Boston, MA

Contact Name
Larry Lindner
Project Dates
August 19th, 2014 through August 18th, 2019, and (we hope) beyond)
Networking, Marketing
Readings, signings, poetry slams, conferences, symposia, walking tours, book festivals, performances of literary this, the first official literary cultural district in the country, we now have a unique opportunity to harness the work of the many literary organizations clustered together in downtown Boston that are contributing to the city's literary renaissance. With an intentional, coherent approach to our collective work, improved signage, and partnerships with hotels and restaurants, we can create more vibrant programming that will bring more people to "interact with" the written word and thereby increase local book sales and attract more philanthropic funding and (we hope) writers and publishing entrepreneurs. That is, all things literary in Boston will become more "visible.
Project Goals
What were the specific goals of this creative economy project? Describe the community development challenge or opportunity that your project was designed to address:
The goal is to shed light on Boston as the hub of literary activity that it is and thereby make it an economically friendlier place for literary artists and those involved in bringing literary works to light. Boston has a very active literary scene that has been going under-recognized. People associate Boston with history but not as a home for those involved in the literary arts or those interested in literary pursuits. The creation of the Literary Cultural District should help in defining the city as a beacon of contemporary literary pursuit. Boston: Common, Red Sox, Cream Pie, Baked Beans, Literary District.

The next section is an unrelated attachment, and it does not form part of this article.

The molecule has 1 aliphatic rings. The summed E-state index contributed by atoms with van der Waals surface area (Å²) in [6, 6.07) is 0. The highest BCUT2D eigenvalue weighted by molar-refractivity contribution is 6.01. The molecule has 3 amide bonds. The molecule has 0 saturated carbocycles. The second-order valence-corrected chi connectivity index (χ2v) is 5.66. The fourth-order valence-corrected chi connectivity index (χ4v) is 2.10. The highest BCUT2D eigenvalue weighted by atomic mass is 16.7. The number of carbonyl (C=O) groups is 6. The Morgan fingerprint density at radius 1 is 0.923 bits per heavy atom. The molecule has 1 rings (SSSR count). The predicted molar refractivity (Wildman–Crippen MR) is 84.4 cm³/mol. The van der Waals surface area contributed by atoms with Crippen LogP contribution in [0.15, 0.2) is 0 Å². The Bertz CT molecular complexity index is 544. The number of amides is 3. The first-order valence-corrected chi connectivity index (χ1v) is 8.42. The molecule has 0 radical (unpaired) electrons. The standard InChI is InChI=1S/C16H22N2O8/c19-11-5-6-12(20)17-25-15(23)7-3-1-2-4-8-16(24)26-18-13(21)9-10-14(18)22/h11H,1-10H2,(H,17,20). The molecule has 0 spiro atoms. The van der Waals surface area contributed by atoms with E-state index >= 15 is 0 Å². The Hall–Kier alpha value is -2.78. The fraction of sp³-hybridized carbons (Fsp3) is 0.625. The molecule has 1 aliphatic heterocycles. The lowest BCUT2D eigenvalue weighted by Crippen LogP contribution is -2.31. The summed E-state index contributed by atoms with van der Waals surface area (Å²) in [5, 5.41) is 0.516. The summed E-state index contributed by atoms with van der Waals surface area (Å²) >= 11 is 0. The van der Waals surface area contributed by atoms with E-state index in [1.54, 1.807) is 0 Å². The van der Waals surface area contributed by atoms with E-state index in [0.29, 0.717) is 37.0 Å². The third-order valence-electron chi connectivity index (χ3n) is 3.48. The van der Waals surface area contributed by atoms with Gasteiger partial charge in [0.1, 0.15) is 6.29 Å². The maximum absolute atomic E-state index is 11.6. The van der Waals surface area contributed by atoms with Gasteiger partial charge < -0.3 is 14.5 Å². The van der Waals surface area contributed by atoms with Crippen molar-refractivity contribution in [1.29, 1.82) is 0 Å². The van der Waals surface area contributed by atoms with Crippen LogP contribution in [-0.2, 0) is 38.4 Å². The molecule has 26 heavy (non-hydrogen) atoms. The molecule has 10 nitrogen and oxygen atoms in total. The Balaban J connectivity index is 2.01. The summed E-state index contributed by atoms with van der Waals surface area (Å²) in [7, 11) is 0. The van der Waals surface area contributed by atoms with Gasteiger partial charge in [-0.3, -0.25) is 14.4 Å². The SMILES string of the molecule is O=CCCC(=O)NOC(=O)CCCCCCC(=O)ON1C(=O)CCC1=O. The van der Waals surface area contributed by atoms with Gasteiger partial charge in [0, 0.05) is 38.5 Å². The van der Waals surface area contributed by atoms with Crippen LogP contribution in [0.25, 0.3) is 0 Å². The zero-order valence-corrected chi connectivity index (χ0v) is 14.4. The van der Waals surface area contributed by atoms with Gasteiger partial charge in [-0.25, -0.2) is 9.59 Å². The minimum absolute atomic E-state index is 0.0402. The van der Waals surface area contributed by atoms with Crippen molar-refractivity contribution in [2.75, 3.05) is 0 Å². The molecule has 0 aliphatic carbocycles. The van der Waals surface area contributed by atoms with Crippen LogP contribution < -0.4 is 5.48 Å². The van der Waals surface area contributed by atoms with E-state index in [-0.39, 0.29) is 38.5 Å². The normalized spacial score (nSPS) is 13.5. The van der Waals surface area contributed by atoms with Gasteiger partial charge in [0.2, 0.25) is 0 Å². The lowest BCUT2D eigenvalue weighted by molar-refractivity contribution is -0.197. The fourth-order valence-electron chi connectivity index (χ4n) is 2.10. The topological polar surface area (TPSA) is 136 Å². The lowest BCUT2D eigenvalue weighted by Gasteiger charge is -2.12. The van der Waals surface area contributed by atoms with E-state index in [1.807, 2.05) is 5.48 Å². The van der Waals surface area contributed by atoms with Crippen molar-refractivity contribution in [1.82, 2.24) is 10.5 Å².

If the goals change over time, please describe how:
The Lit District is only a couple of months old. We are still feeling our way into the mission and have not changed any goals as of yet.
Who was involved in this project and what did they do? (be sure to include the partners from outside of the creative sector and how local voices were included):
There are currently eight executive partners:
City of Boston: The State mandates that it's a municipality that must apply for cultural district status. Technically speaking, the Lit District is the City's.
GrubStreet: Managing Executive Partner.
Boston Public Library
Boston Athenaeum
Boston Book Festival
Emerson College
Suffolk University
The Drum (an audio-literary magazine)

There are also about three dozen associate partners (see website) that range from literary organizations to neighborhood civic groups.
How does this project relate to a larger community development strategy?
The cultural districts initiative instituted by Massachusetts a few years ago is designed to help cities and towns enhance their economic activity by drawing people in by pointing to the municipality's cultural assets. The Commonwealth currently has 26 cultural districts spread throughout the state. The Literary District is the first "themed" district -- the first district to focus solely on one artistic discipline.
What projects or places, if any, inspired your approach to this creative economy project?
It was a combination of the Massachusetts Cultural Council starting the cultural districts initiative and the fact that the visual arts get the lion's share of attention (and funding) that led various leaders in the literary arts to seek to create a strictly literary district. This is a unique endeavor born, in part, out of frustration about a lack of attention to the literary arts scene in Boston.
Project Specifics
Please list the steps taken to implement the project:
There are many steps involved in getting a cultural district designation in Massachusetts. The executive partners first hired a half-time coordinator to handle the application process. They then reached out to literary groups across the city to explain the project, hear ideas, and incorporate them in the application to the state. Committees were formed by self-selected individuals: mapping committee, branding and marketing committee, and so on. The City Councilors had to hold a public hearing, and a letter of endorsement from the Mayor was mandated. The City Councilors also had to vote to go forward with the application to the Massachusetts Cultural Council. (They voted unanimously.) There was a lot of relationship-building with hotels and restaurants, too, as well as with tourist agencies. And there was full cooperation with an interested press. It's an arduous process that we completed in what is considered breakneck speed: 9 months.